As an additional factor, arcs may be artificially stabilized on a crowded membrane by contacts to neighboring GSDMDNT oligomers (e.g., by forming stacked or interlocking arcs). Together, these effects may explain the observation that arcs are quite abundant in experiments on GSDMDNT and other β pore forming proteins (Mulvihill et al., 2018; Mulvihill et al., 2015; Sborgi et al., 2016; Vögele et al., 2019; Leung et al., 2014), yet above a certain size do not remain stable in our simulations.

Differences between GSDMD and GSDMA3

A recent independent study of mouse GSDMA3 N-terminal domain (GSDMA3NT) (Mari et al., 2022) allows us to compare different gasdermins. In coarse-grained simulations, a 14-mer inserted GSDMA3NT was found to break up and transition to a slit-like pore (Mari et al., 2022), similar to what we observed here in atomistic MD simulations of a GSDMDNT 16-mer. Also consistent with our findings for GSDMDNT, GSDMA3NT rings in pore conformation remained stable in atomistic MD simulations, whereas prepore rings proved comparably fragile and broke up (Mari et al., 2022).

As a crucial difference to GSDMDNT, the small GSDMA3NT oligomer (Mari et al., 2022) did not form a membrane pore. Within 4 µs of atomistic MD, the membrane did not detach from the arc-shaped GSDMA3NT 7-mer to form a membrane edge (Mari et al., 2022). Missing the driving force for contraction, the arc remained stable without curling up. This is in stark contrast to our observations that water-filled and ion-conducting pores formed quickly for all oligomer sizes (Figure 4). As discussed above, the choice of membrane will likely impact the shape and stability of pores, and the missing sterols in the E. coli polar lipid extract (Mari et al., 2022) will have resulted in a less stiff membrane. However, a large difference in the hydrophilicity of the pore-facing residues is the most likely cause for the detachment of the lipid bilayer from GSDMDNT but not GSDMA3NT. On the Eisenberg hydrophobicity scale (Eisenberg et al., 1982), the GSDMDNT pore is 60% more hydrophilic than the GSDMA3NT pore (Table 2). Therefore, the difference between our results for GSDMDNT oligomers and those for a GSDMA3NT 7-mer (Mari et al., 2022) highlight how the physicochemical properties of the different gasdermins may be tuned to very specific membrane environments, cellular contexts or pore formation pathways. Based on the marked differences in hydrophilicity of the pore-facing side of the inserted β-sheets, it is tempting to speculate that—unlike GSDMA3NT—GSDMDNT allows the formation of sublytic pores that facilitate nonselective ion flux and thus dissipate the membrane potential, as seen in our simulations (Figure 4) and in experiment (de Vasconcelos et al., 2019; Rühl and Broz, 2022; Chen et al., 2016).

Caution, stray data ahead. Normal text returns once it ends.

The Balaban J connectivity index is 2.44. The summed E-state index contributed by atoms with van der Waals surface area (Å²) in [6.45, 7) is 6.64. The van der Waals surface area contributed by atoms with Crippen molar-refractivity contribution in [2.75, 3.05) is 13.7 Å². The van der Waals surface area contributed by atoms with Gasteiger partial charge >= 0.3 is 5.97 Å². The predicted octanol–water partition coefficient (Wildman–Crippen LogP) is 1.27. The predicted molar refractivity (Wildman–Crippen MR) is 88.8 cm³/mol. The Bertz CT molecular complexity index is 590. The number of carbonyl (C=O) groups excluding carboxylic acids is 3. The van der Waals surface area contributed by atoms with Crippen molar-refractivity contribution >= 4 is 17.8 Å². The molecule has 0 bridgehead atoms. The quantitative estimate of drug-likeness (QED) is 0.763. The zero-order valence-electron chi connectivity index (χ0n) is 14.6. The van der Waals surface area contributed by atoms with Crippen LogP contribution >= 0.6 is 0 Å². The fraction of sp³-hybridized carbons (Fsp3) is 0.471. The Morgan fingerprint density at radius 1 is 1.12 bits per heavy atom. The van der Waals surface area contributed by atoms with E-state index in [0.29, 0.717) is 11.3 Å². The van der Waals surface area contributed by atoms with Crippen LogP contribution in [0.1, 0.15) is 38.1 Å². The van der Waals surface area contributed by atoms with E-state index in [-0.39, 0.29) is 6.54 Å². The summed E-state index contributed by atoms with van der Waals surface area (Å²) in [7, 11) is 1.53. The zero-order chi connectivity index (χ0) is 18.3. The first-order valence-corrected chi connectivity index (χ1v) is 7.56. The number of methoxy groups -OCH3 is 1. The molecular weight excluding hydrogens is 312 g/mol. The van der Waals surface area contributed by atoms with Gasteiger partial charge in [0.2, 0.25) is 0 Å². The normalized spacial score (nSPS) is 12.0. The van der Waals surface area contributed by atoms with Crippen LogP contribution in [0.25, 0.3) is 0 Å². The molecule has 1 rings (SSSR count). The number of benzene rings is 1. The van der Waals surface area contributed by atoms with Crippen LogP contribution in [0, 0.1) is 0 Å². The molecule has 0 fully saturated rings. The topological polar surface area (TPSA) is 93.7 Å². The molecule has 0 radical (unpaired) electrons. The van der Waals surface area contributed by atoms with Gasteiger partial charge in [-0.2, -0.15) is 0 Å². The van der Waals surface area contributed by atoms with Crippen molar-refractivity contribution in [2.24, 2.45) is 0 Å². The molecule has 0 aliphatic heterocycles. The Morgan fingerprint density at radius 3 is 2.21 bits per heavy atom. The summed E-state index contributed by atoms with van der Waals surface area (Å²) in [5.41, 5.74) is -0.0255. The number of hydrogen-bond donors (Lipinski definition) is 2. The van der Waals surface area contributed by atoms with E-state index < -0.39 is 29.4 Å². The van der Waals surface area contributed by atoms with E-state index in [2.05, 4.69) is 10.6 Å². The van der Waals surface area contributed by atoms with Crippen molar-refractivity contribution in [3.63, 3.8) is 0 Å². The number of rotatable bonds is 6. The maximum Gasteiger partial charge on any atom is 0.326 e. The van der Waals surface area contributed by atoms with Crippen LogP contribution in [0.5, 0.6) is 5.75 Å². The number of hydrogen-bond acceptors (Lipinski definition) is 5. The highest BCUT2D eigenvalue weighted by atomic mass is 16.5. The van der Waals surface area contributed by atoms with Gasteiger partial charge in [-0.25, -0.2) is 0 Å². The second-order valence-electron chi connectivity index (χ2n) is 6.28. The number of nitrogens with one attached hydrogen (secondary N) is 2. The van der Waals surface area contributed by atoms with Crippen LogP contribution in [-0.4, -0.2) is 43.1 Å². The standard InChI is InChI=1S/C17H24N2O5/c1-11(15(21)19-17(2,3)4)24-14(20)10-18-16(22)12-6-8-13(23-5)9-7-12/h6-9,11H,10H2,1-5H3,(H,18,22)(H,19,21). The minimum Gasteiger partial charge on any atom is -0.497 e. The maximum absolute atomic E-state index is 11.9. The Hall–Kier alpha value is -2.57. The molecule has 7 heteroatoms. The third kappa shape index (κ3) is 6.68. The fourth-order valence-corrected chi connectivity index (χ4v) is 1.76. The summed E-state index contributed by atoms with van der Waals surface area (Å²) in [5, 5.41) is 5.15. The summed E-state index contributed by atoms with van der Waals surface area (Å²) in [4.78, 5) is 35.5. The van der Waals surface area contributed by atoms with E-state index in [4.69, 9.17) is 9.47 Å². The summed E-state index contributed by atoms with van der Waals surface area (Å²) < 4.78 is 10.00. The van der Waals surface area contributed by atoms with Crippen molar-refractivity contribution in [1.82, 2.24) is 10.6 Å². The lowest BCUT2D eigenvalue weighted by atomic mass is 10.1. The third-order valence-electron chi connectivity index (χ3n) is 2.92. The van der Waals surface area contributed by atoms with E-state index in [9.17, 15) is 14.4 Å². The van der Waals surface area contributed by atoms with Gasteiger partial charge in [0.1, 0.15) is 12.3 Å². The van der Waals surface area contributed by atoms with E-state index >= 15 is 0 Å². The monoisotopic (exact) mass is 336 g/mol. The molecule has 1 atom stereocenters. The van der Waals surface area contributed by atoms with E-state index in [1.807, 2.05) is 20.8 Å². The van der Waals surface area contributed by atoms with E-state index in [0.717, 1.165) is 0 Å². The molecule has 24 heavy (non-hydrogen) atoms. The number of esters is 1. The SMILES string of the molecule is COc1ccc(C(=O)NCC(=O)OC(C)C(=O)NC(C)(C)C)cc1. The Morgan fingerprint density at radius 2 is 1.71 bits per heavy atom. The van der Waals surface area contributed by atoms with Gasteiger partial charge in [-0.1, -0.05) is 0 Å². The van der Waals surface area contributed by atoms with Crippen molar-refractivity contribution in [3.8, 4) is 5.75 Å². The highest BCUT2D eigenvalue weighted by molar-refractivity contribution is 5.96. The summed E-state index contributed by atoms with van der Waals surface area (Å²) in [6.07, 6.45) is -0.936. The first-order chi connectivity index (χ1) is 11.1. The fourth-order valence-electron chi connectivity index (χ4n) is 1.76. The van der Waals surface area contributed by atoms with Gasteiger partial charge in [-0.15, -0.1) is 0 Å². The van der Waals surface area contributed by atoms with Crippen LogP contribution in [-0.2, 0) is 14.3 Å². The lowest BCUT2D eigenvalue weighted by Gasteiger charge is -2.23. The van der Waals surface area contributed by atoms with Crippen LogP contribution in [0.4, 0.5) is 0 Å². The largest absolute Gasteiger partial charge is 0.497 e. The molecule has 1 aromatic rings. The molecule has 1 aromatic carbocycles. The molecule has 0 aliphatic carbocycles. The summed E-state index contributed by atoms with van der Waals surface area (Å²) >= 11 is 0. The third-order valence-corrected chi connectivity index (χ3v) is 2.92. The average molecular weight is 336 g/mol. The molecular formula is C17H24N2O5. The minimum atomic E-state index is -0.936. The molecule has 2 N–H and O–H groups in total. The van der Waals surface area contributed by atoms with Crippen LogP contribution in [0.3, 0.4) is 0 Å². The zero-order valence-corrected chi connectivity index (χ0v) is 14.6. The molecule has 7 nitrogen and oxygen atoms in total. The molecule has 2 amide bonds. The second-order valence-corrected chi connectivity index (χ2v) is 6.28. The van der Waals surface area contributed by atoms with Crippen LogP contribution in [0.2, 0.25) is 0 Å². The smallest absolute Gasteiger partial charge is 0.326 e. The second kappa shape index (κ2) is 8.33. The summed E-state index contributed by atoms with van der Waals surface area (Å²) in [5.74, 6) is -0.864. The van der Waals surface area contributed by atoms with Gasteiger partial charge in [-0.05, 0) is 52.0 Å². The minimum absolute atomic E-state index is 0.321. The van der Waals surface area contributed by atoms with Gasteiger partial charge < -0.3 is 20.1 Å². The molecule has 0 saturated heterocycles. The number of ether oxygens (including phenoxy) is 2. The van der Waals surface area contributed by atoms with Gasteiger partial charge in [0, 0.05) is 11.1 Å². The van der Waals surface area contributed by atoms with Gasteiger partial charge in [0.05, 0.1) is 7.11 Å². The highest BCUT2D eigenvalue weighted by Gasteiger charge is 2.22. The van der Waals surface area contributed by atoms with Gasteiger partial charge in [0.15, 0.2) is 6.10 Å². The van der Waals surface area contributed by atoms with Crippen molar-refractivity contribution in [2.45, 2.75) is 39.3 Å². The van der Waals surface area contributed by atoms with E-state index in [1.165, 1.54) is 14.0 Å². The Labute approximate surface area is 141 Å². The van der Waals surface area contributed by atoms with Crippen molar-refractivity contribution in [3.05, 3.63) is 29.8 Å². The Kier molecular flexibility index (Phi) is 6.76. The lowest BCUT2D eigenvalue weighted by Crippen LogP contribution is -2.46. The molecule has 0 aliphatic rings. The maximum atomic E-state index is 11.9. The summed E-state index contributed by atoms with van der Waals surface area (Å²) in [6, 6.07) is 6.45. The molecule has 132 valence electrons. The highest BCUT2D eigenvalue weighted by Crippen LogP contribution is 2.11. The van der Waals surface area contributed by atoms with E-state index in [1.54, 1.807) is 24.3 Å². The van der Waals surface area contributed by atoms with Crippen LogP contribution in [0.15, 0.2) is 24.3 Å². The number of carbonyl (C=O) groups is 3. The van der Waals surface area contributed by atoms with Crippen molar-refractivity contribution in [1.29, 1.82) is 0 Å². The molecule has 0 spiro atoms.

Table 2
Eisenberg hydrophobicity scores (Eisenberg et al., 1982) of the pore facing residues of human GSDMD and mouse GSDMA3 in kcal mol-1.
Structural elementhuman GSDMDmouse GSDMA3
Pore facing residuesΣEisenberg hydrophobicityPore facing residuesΣEisenberg hydrophobicity
β3ADQQSE–2.73MDQQLE–1.93
β5KAGASS–0.96TKKTGS–2.66
β7TKESRS–4.18TNNISP–1.06
β8QEQHSK–3.76LGQSNN–1.54
Σfull sheet–11.63–7.19